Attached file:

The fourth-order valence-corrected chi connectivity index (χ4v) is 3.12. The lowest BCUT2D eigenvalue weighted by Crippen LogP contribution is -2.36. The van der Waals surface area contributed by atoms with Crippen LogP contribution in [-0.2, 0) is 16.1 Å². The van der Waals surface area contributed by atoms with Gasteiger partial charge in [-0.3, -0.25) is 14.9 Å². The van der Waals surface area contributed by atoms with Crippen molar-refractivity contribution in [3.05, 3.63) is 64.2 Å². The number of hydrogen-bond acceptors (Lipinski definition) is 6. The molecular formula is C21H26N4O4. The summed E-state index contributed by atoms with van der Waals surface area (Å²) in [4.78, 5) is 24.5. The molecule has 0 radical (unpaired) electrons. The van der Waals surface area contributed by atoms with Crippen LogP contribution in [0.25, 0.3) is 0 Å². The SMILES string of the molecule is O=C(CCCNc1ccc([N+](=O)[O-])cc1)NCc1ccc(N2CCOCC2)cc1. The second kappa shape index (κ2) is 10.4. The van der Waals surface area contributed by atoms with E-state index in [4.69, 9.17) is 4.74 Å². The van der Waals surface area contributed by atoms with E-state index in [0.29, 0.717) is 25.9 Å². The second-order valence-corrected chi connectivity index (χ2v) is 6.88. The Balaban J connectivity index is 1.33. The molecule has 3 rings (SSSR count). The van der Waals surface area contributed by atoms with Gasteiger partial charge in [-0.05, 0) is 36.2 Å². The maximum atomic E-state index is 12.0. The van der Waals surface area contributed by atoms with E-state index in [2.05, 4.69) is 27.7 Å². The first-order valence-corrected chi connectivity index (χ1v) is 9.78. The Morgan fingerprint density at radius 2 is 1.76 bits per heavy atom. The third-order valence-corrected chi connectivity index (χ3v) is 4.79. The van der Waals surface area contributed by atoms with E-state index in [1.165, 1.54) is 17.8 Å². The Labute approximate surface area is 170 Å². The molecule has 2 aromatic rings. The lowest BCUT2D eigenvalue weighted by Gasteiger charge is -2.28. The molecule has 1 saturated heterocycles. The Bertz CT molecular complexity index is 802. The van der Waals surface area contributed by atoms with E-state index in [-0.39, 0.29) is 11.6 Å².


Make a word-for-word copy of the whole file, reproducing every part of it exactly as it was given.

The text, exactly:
The fourth-order valence-corrected chi connectivity index (χ4v) is 3.12. The lowest BCUT2D eigenvalue weighted by Crippen LogP contribution is -2.36. The van der Waals surface area contributed by atoms with Crippen LogP contribution in [-0.2, 0) is 16.1 Å². The van der Waals surface area contributed by atoms with Gasteiger partial charge in [-0.3, -0.25) is 14.9 Å². The van der Waals surface area contributed by atoms with Crippen molar-refractivity contribution in [3.05, 3.63) is 64.2 Å². The number of hydrogen-bond acceptors (Lipinski definition) is 6. The molecular formula is C21H26N4O4. The summed E-state index contributed by atoms with van der Waals surface area (Å²) in [4.78, 5) is 24.5. The molecule has 0 radical (unpaired) electrons. The van der Waals surface area contributed by atoms with Crippen LogP contribution in [0.25, 0.3) is 0 Å². The SMILES string of the molecule is O=C(CCCNc1ccc([N+](=O)[O-])cc1)NCc1ccc(N2CCOCC2)cc1. The second kappa shape index (κ2) is 10.4. The van der Waals surface area contributed by atoms with E-state index in [4.69, 9.17) is 4.74 Å². The van der Waals surface area contributed by atoms with E-state index in [0.29, 0.717) is 25.9 Å². The second-order valence-corrected chi connectivity index (χ2v) is 6.88. The Balaban J connectivity index is 1.33. The molecule has 3 rings (SSSR count). The van der Waals surface area contributed by atoms with Gasteiger partial charge in [-0.05, 0) is 36.2 Å². The maximum atomic E-state index is 12.0. The van der Waals surface area contributed by atoms with E-state index in [2.05, 4.69) is 27.7 Å². The first-order valence-corrected chi connectivity index (χ1v) is 9.78. The Morgan fingerprint density at radius 2 is 1.76 bits per heavy atom. The third-order valence-corrected chi connectivity index (χ3v) is 4.79. The van der Waals surface area contributed by atoms with E-state index in [1.165, 1.54) is 17.8 Å². The Labute approximate surface area is 170 Å². The molecule has 2 aromatic rings. The lowest BCUT2D eigenvalue weighted by Gasteiger charge is -2.28. The molecule has 1 saturated heterocycles. The Bertz CT molecular complexity index is 802. The van der Waals surface area contributed by atoms with E-state index in [-0.39, 0.29) is 11.6 Å².